Undenge loses appeal, thrown behind bars

Source: Undenge loses appeal, thrown behind bars | Herald (Africa)

Samuel Undenge

Herald Reporter
Former Energy and Power Development Minister Samuel Undenge was yesterday committed to prison to serve his effective 30-month sentence for abuse of office after appearing before a regional magistrate for committal after losing his appeal in the High Court.

Undenge appeared at the Harare Magistrates’ Courts yesterday before senior regional magistrate Mr Trynos Utahwashe who notified him of the decision to send him to jail now after the loss of the appeal. A person on bail pending appeal is sent to jail when the appeal fails, but this requires a hearing in the original court where the committal order is signed, handing over the prisoner to the Department of Prisons and Correctional Services. He was originally convicted in 2018 in Harare Magistrates Court but was on bail pending his appeal to the High Court, which he lost recently. His lawyers have now approached the High Court for leave to appeal to the Supreme Court, and for bail while that appeal proceeds, but neither application has been set down, let alone heard or determined.

The former minister had been convicted in the Magistrates Court for abuse of office after he hand-picked a public relations company for the Zimbabwe Power Company without going to tender. He was slapped with four years’ imprisonment, but 18 months were suspended on condition of future good behaviour.

The rejection of the appeal against both conviction and sentence in the High Court, meant Undenge will serve the full effective term of 30 months, which he unsuccessfully argued in his appeal hearing, was excessive and induced a sense of shock and outrage. The High Court found no merit in the appeal.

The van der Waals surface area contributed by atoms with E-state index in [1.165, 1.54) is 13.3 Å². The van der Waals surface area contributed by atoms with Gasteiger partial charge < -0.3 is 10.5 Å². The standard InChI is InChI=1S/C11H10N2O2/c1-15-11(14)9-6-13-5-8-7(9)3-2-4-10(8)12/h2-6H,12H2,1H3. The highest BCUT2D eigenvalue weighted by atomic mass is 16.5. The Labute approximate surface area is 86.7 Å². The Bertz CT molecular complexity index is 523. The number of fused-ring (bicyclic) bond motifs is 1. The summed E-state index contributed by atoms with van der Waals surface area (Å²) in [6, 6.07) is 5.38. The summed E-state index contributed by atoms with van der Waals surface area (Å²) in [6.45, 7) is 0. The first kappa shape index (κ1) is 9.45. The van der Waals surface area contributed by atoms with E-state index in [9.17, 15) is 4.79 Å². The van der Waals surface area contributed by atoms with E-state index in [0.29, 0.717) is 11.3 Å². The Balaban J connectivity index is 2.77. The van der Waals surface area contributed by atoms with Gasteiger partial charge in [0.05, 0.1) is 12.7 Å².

In the meantime, his lawyer Mr Alec Muchadehama said the defence team has since approached the High Court seeking leave to appeal to the Supreme Court along with an application for bail pending appeal to the Supreme Court. Both applications are yet to be set down, heard and determined.

In his application for leave to appeal to the Supreme Court against both conviction and sentence, Undenge said he was aggrieved by the High Court’s decision.

“I wish to appeal against both conviction and sentence and thus against the whole judgement of the High Court. I respectfully submit that the High Court erred and misdirected itself in dismissing the appeal.

“The court erred and misdirected itself in holding that appellant (Undenge) had prevented ZPC from going to tender before engaging Fruitful Communications when the evidence before the court showed that appellant never directed ZPC not to go to tender. Further and in any event the evidence led at the trial was inconclusive as to whether the work that was done by Fruitful communications was one which required to be tendered for.

“Like the trial court, the court erred in disregarding his testimony, a testimony which was not shown to be untruthful in any way. It erred in shifting the burden of proof to the appellant and not giving him the benefit of the doubt.

“The court erred and misdirected itself in not properly applying itself to the need for the trial court to have considered alternative forms of punishment such as fine and community service coupled with a suspended term of imprisonment. The penal provisions of the Act provided for the imposition of a fine first and appellant presented factors of mitigation that warranted a sentence other than imprisonment,” read part of the application.

Charges against Undenge arose sometime in January 2016, after Psychology Maziwisa and Oscar Pambuka took a letter to ZPC from the former minister, directing the company to work with their firm at intervals of six months.

Following Undenge’s letter, the electricity generation arm of Zesa Holdings engaged the pair and lost US$12 650.

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